KING STREET BLUES -- 112 N. St. Asaph St., Alexandria. 703-836-8800. Open: Monday through Thursday 11:30 a.m. to 10 p.m., Friday 11:30 a.m. to 10:30 p.m., Saturday noon to 10:30 p.m., Sunday 3 to 9 p.m. MC, V. No reservations. Separate non-smoking section. Prices: appetizers $3.25 to $5.50, entrees $4.50 to $9.75. Full dinner with beer, tax and tip about $15 to $20 per person.
THE MUSIC MAKES YOU WANT TO get up and do the Hucklebuck, the menu makes you want to live on fried onion rings and mashed potatoes. And for those of us who grew up on real old-fashioned rock-and-roll, King Street Blues may not be good for the heart but it is balm for the soul.
This is a three-story neon-decorated roadhouse that plays and cooks the classics of the '50s and '60s. It does everything with a giddy twist, from painting the staircase suede-shoe blue to hanging serious picture frames with whimsical portraits of burgers and subs. The first floor is a bar, the second floor and balcony above are dining rooms. With murals meandering up the walls and cartoon animals frolicking on the balcony railing, this is homage to the casual, the homey. Sure, it's noisy; but even so, you can talk. And to be honest, the chairs are pretty flimsy and uncomfortable, but you can opt for a wooden booth if you intend to stay long. For a roadhouse there is a surprisingly small selection of beers -- only four -- but they include a yeasty golden Virginia Native Brite made by the new Old Dominion Brewery.
King Street Blues is the new home of chef Michael Soper, formerly of Union Street Public House, and the menu shows his style. There are po'boys and barbecue, old-fashioned stews and platters of meatloaf and country fried steak. A Cajun touch sneaks in here, a Deep South accent there. And this is definitely a place to save room for dessert, particularly if your mom no longer makes apple cobbler.
But King Street Blues means to be more than a restaurant -- it's sort of a three-story neighborhood. The menu lists all the principal players in the business, and it chats with you, reminding you to sit up straight and eat your vegetables. Cartoon characters peek from among the platter and sandwich listings, just as they populate the mural that sweeps up the staircase.
So the menu is friendly, the walls are friendly, the prices are friendly, the serving staff is friendly. It's a happy place, but with one nagging problem. The food is not yet up to snuff. At least not up to Soper's usual snuff.
You can have a terrific meal at King Street Blues, but you've got to have a road map to do so. You could start with griddled corn fritters and Virginia ham, and if you don't mind that these thick corn pancakes are a little gummy, you'll cheer for the combination and probably recommend them to your friends. If you like fried stuff, you'll revel in the thin, spicy, crunchy fried onion tangle (though sometimes it is too salty), and you'll check your calendar to see when you can return for another fried catfish sandwich. It's the sweetest, juiciest catfish you'll ever find sealed in a crunchy cornmeal coating. And I've seen meatloaf snobs finally admit that somebody besides themselves could make good meatloaf once they tasted the thickly sliced, gently bready and onion-spiked meatloaf Soper serves under a blanket of sweet-sour warm onion relish. Sharing the plate are creamy, buttery garlic mashed potatoes that are worth ordering on their own (though the kitchen has been known to turn them gummy on occasion).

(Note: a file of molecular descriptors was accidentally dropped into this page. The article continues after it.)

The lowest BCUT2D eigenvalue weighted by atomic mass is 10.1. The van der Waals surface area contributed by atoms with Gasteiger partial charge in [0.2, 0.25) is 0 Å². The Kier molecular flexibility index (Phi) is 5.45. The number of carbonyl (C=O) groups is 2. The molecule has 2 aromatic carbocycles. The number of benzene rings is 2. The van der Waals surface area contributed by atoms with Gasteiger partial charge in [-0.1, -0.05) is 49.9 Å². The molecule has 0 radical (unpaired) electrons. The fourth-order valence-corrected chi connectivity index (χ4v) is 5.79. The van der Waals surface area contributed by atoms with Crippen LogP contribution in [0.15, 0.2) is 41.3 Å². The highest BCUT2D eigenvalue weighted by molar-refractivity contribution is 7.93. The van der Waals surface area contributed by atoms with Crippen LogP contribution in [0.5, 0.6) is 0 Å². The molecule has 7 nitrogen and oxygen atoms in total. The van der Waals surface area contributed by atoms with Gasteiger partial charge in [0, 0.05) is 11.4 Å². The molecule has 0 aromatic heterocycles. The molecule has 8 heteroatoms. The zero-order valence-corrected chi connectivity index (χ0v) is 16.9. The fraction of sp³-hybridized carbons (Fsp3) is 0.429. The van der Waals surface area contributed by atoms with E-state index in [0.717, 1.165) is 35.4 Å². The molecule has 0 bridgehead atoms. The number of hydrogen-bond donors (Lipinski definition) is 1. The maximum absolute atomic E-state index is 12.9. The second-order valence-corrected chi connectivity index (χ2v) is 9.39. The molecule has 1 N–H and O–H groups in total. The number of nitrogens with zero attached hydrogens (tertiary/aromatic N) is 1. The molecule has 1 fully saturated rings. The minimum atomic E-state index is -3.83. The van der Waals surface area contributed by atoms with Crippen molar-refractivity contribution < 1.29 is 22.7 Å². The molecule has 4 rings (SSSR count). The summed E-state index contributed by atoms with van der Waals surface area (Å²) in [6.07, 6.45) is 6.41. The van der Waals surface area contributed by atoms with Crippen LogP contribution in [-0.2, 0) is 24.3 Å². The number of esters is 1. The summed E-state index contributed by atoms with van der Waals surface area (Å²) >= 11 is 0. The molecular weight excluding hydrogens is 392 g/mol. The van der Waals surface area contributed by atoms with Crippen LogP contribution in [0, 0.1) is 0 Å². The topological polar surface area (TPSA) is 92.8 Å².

The flaws have been hard to anticipate. With such an original, eccentric and spicy pork chili with white beans, and rich, creamy pine-bark stew of seafood and ham in a boldly spiced base, why is the chicken and oyster pie so thin and bland? When the onion rings are likely to be oversalted, why are so many other dishes -- from the ribs to the chicken pie -- devoid of salt? With such nifty mashed potatoes, why is the potato salad not only tasteless but also cold and stiff? It tastes as if it had been forgotten in the back of the refrigerator. And why are the barbecued and grilled meats so dry and faded? The St. Louis Ribs are almost wonderful, having been rubbed with dry spices and smoked to a dark, crusty finish. But besides needing salt, they have a greasy soft texture that suggests reheating. Spiced chicken legs -- called Hot Legs -- also taste reheated, dry and faded. Grilled sliced sirloin is teamed with excellent fried oysters for a Montana's Big Boy sandwich, but the beautifully charred yet leathery meat tastes like wall decoration, not sandwich makings. And pork barbecue, whether sliced or chopped, has all the above flaws and more; its problems seem terminal. Even on one plate, the food is uneven. A Low Country Saute of chicken, shrimp and andouille sausage is an invigorating array of meat, with stellar chicken and shrimp but oddly knackwurst-like sausage. And the accompanying red rice tastes like what my elementary school cafeteria served to make us beg our moms to let us come home for lunch.
Fortunately, among all the menu's dicta, none warns that you've got to finish your meal before you can get dessert. Desserts are good enough that they might even force me to swallow the red rice. The cobbler, made of different fruits on different days, is just plain lovable. Apple, for instance, is tart as well as sweet, drenched in cinnamon and topped with an irresistible thick, buttery, tender and crusty layer of dough that tastes like biscuits married to cake. Deep Trouble Chocolate Cake also tastes like a happy marriage -- of brownies and fudge. And Cool Lemon Pie is like key lime pie -- condensed milk, crumb crust -- but with honest lemons rather than fake key limes.
King Street Blues needs to improve the harmony of its cooking. Even so, its kitchen already plays enough sweet music that, as the menu advises, you can "Eat well and remember."